Q. A colleague gave a number of associates permission to provide an objective reference, and as a result we felt justified in giving the prospective employer a complete and partially unfavorable assessment of his abilities. We were mortified to find out that this employer told the applicant that he was refused for the job because of the poor references! This creates a very unpleasant atmosphere whenever we encounter this colleague. Was the employer justified in explaining the reason for not hiring?

A. The issue of references is a very delicate one. When someone is refused for a job, the employer has a difficult ethical dilemma. On the one hand, there is a desire to provide as much information as possible, in order to help the applicant assess his abilities in an accurate way and aid him in finding a suitable position. This is a fulfillment of the Torah commandment, "Surely reprove your neighbor, and don't bear sin towards him" (Leviticus 19:17).

Against this, there are two other very important considerations: First of all, we want to avoid hurting the applicant's feelings via excessive criticism. This is one of the meanings of the Torah's admonition, "Don't bear sin towards him" in your reproof.

Second of all, we want to avoid creating ill will and possible recrimination. The employer is certainly justified in trying to protect himself from hostile feelings. Most employers conclude that "silence is golden" and reveal very little information.

However, it is definitely impermissible to reveal the information others provided in confidence. This kind of revelation is so serious that it is considered a distinct variety of slander. Many times this column has referred to the classic book on the subject of slander and gossip, "Chafetz Chaim" by Rabbi Yisrael Meir HaKohen. The book is divided into two sections; the first section discusses making denigrating or damaging statements; a second section is devoted solely to the seemingly narrow topic of disclosing negative statements made by others! (A useful, though somewhat imprecise, English rendition is that the book is divided into sections on slander and gossip.)

The Chafetz Chaim writes: "What is a gossip? Someone who bears tales from one to the other, and goes and says: "This is what so-and-so said about you, this is what so-and-so did to you". The author goes on to say, "Even if there is no disgrace in what is related even according to the gossiper himself, and even if they were to ask the original subject he wouldn't deny… even so this is considered gossip. And you must know, that the prohibition of gossip applies even if there is no intention to cause animosity towards the subject." (1)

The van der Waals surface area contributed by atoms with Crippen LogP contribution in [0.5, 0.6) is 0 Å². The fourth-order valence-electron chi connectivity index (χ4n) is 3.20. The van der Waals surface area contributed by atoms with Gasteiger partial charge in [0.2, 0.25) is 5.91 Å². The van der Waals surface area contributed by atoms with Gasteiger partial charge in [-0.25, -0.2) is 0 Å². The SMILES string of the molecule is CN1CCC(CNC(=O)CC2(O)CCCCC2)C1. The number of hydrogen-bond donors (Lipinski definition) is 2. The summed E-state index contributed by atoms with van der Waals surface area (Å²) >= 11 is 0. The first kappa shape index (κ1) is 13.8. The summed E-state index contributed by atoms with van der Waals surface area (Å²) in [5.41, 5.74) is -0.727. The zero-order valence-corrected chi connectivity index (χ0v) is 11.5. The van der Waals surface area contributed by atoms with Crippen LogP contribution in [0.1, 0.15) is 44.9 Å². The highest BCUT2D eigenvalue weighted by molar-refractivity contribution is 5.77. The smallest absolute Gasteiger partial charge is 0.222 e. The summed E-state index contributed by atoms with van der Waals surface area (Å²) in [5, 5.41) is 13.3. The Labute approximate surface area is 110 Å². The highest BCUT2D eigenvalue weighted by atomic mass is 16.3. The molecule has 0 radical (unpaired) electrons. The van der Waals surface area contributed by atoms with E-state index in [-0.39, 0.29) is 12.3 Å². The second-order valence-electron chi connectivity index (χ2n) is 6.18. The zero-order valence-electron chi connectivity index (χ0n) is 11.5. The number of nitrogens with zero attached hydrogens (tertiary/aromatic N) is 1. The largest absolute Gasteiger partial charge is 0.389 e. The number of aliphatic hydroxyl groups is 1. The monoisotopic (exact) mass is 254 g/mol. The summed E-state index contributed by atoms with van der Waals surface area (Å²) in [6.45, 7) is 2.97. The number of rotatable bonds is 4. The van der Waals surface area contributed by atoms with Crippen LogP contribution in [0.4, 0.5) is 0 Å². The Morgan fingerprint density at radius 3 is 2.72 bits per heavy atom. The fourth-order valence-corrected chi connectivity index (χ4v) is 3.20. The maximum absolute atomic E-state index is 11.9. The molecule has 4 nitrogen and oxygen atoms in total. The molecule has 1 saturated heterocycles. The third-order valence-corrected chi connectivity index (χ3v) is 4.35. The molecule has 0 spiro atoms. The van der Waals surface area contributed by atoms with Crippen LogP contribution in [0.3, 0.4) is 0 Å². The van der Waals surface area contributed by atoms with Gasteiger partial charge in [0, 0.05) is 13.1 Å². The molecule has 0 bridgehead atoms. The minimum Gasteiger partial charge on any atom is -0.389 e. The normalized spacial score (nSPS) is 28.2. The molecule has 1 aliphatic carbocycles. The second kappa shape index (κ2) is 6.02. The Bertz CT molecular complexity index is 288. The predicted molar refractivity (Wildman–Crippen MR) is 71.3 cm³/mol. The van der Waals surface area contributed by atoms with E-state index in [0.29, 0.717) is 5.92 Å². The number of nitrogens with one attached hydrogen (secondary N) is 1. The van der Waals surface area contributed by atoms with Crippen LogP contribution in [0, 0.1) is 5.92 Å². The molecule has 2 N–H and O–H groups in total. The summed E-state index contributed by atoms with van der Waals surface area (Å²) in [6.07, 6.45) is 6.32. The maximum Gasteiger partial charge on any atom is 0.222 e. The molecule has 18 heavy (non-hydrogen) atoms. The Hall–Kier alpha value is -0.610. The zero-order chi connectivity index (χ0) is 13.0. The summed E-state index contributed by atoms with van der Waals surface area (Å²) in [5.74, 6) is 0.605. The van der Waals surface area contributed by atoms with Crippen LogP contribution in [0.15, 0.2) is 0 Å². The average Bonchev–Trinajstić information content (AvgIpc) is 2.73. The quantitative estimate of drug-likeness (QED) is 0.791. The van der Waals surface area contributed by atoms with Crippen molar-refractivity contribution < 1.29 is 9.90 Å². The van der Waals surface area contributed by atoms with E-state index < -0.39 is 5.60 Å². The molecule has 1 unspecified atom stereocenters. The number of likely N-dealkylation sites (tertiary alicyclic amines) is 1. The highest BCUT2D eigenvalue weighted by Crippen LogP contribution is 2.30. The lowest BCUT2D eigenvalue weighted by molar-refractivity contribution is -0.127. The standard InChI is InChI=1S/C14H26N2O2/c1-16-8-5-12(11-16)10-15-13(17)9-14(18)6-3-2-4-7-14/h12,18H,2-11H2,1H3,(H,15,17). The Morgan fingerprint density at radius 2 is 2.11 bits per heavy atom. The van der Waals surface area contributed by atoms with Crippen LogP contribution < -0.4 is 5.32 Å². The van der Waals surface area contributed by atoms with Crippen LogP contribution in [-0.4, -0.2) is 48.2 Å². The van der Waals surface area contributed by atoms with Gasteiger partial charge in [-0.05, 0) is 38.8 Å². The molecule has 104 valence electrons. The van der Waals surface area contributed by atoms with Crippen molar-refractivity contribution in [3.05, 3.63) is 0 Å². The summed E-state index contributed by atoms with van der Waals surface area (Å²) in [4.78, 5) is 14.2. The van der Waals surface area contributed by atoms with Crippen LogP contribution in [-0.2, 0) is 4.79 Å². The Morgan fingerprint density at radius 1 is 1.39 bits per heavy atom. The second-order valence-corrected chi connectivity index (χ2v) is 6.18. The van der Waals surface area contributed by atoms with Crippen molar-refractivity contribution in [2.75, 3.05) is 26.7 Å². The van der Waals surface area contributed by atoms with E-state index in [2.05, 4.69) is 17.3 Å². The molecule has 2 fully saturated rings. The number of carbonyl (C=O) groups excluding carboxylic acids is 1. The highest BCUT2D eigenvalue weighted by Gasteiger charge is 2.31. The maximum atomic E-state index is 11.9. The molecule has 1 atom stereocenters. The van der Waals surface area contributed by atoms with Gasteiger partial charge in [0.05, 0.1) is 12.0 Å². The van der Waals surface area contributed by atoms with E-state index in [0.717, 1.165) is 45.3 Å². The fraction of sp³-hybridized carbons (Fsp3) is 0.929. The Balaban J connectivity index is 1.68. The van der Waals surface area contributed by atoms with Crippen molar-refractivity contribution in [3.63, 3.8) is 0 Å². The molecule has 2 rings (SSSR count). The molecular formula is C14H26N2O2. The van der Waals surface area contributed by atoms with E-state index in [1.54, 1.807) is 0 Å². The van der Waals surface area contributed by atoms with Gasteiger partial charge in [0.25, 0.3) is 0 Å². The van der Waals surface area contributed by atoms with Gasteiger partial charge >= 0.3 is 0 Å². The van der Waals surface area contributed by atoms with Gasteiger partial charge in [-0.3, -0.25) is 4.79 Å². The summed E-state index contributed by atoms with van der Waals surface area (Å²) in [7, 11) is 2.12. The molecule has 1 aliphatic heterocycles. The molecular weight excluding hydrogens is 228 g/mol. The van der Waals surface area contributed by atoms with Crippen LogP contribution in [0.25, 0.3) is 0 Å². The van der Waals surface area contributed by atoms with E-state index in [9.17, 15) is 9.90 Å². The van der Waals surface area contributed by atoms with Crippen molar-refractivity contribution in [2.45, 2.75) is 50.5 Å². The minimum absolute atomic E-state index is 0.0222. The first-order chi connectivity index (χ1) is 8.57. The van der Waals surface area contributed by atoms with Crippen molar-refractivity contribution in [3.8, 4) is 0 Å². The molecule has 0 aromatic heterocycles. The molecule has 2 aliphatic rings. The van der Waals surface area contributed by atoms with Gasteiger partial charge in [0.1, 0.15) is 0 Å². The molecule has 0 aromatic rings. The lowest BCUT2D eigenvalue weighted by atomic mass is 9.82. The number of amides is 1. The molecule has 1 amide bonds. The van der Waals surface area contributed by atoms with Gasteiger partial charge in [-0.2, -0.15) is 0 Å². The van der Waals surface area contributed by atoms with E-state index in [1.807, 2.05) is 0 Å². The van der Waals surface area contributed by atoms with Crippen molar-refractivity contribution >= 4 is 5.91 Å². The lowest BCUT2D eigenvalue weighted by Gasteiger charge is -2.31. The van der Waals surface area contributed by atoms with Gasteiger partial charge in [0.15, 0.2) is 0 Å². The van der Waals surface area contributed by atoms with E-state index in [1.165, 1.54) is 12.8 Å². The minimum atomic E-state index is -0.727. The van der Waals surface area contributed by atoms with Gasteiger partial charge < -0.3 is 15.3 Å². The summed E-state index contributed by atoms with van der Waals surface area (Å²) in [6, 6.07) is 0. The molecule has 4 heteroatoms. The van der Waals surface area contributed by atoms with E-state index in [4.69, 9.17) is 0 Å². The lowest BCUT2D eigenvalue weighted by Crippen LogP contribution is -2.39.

This description exactly characterizes your situation. The potential employer told the applicant what you and your colleagues said about him -- "This is what so-and-so said about you." Furthermore, there is nothing disgraceful or improper about giving a frank reference -- "there is not disgrace in what is related." Probably the employer didn't even intend to cause ill will, but only to provide useful information to the applicant -- "even if there is no intention to cause animosity towards the subject."

It is true that the employer had the understandable motivation to deflect blame from himself, and also did not specifically mention any names. The applicant cannot be certain that you individually gave a negative reference. Even so, this behavior is improper. The Mishna states: "Where do we learn that a judge may not say [to a litigant] 'I voted to acquit, and others to convict, but what can I do -- the others were in the majority'? Of this it is written, 'A gossip reveals secrets' (Proverbs 11:13)." The judge is not permitted to deflect criticism from himself to others, even if he is not specific in his accusation. (2)

In order to protect the confidentiality of those who give references, and in order to enable employers to obtain accurate information about applicants without having the referrers fear negative consequences, it is vital that the applicant not be given information which would tend to inform them about the content of the references, if this revelation has any chance of causing ill will towards some of those who expressed their judgment.

(1) Chafetz Chaim II 1:2.
(2) Mishna Sanhedrin chapter 3; Shulchan Arukh Choshen Mishpat 19:1

This week's column is dedicated
in honor of

Rabbi Moshe D. Bryski,
an inspiring teacher of Jewish business ethics.

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The Jewish Ethicist presents some general principles of Jewish law. For specific questions and direct application, please consult a qualified Rabbi.

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